From The Daily Telegraph, Surry Hills, N.S.W.: Apr 28, 2005. pg. T.14

Written by Stephen Downie

Grant McLennan eyes off his meal suspiciously as the roaring Bondi surf whips the beach.
"I'm not a survivor. I'm a maverick. I'm a pioneer," he quips stoney-faced between mouthfuls, without the slightest hint of ego.
"Survivors are people who have gone through some horrific accident. That hasn't happened to me." Indeed, in the 27 years since McLennan and then fellow Queensland University student Robert Forster, pictured together right, founded the Go-Betweens, life for the pair has been pretty sweet.
There's been a string of well-known Australian tunes such as Cattle And Cane and Streets Of Our Town, an international fanbase and, lately, a homage in hit US drama 24, by way of a building called McLennan-Forster. They also have a new album out called Oceans Apart, recorded over four weeks in London with a producer who has worked with the likes of U2.
Despite being international darlings, both McLennan and Forster live in the city in which they started the band - Brisbane. Asked what that's like, McLennan recalls a taxi ride home after a trip to New York, whereby he found the city empty.
"It's still a country town," he says. "But you trade that sophistication for a really mellow and fantastic way of living.
"There are trees everywhere, the river's beautiful and people are a lot more peaceful. At least until they get a bit of Bundy rum into them and then it goes a bit crazy." Amazingly, given their longevity, the band has never quite managed to scale the dizzy heights of fame. Forster pragmatically says success would have given the band "a much-needed financial boost".
"Bands need money to exist. A hit record looks like a pot of gold," he says. "That would have helped us. It would help now." But maybe in a bizarre way, he adds, the band was better served without the trappings which come with stardom.
"A hit record ties you to a time. It pegs you to a year," he says. What the Go-Betweens have always had is an ardent following both in the press and with fans. The first phase of the Go-Betweens ended in 1988, after six albums. McLennan and Forster embarked on solo careers and then 12 years ago were reunited through a GoBetweens greatest hits tour.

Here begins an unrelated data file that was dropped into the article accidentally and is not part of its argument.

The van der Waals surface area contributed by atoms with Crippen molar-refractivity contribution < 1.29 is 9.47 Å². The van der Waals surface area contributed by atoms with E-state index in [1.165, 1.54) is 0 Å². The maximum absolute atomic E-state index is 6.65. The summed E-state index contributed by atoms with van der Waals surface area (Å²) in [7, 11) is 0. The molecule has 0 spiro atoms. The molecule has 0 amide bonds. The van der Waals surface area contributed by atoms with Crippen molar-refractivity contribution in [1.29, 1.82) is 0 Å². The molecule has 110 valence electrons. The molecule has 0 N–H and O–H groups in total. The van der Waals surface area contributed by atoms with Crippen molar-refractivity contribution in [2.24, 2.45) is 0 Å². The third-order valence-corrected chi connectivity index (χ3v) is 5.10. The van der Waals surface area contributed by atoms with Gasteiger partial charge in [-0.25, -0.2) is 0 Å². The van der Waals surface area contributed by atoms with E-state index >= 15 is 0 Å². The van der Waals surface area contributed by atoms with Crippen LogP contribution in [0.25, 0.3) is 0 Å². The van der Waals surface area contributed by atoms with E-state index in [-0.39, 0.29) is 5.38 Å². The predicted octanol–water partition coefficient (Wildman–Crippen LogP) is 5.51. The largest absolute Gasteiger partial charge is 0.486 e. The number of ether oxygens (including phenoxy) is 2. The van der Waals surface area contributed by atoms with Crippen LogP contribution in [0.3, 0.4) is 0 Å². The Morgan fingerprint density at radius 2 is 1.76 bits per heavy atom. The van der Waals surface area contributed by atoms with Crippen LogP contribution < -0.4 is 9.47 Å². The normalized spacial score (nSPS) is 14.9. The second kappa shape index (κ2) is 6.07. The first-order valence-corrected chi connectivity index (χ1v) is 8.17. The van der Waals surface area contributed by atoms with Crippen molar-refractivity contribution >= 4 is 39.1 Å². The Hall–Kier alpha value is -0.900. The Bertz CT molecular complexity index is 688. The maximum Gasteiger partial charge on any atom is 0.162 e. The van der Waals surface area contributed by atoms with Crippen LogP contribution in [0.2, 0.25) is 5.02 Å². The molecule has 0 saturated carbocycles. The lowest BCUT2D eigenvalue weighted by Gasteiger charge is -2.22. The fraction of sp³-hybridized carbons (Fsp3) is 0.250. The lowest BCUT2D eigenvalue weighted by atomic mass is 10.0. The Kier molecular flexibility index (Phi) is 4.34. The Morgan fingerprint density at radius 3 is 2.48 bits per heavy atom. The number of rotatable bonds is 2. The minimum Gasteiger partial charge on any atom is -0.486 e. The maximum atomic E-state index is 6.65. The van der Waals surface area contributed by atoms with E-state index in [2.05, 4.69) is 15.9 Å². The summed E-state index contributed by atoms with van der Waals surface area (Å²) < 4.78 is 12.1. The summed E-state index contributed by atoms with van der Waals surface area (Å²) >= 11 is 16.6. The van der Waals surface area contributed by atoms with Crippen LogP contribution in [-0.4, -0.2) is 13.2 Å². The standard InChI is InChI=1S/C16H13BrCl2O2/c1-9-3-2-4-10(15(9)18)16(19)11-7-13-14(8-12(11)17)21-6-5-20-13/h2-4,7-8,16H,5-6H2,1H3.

"I always thought we would work again, so it came as no surprise to me," says Forster. "Things can have second acts. You go can go back into a marriage." McLennan sees their career as a movie, with the'90s being a "very long intermission". Both treat the new album as another chapter in the ever-evolving story of the Go-Betweens.
"Really, there is no difference now to when Robert and I first started playing together and he was teaching me very rudimentary notes on guitar and dreaming about New York in the mid'70s.
"We still like writing pop songs, for want of a better description, and songs which have good lyrics.
"What we bring now is we're not tired. We're not whacked out or in Betty Ford clinics. We're not casualties." Damn straight. The new album, the follow-up to 2003's, Bright Yellow Bright Orange shows a band - which also includes Adele Pickvance and drummer Glenn Thompson, formerly of Custard - brimming with the same passion and penchant for lavish pop they had when they started. Already, Oceans Apart has received five-star reviews by notoriously fastidious English music journals. It was produced by Mark Wallis, who recorded the band's earlier album, 16 Lovers Lane, regarded by some as their masterpiece. Forster calls it "a big city album".
"It's a more urban record than we've done ... and we thought what better place to make it than a city of 123 million people," he says. So, do they think they can add to their legion of devout fans with this album?
"I think we can," says Forster. "We're not stuck with the audience we had in 1984 and that comes from just doing the best work we can and a bit of luck.
"We're still pushing. We've gone over to London to record and that sends out a subtle message that we're still hungry."

Oceans Apart is out now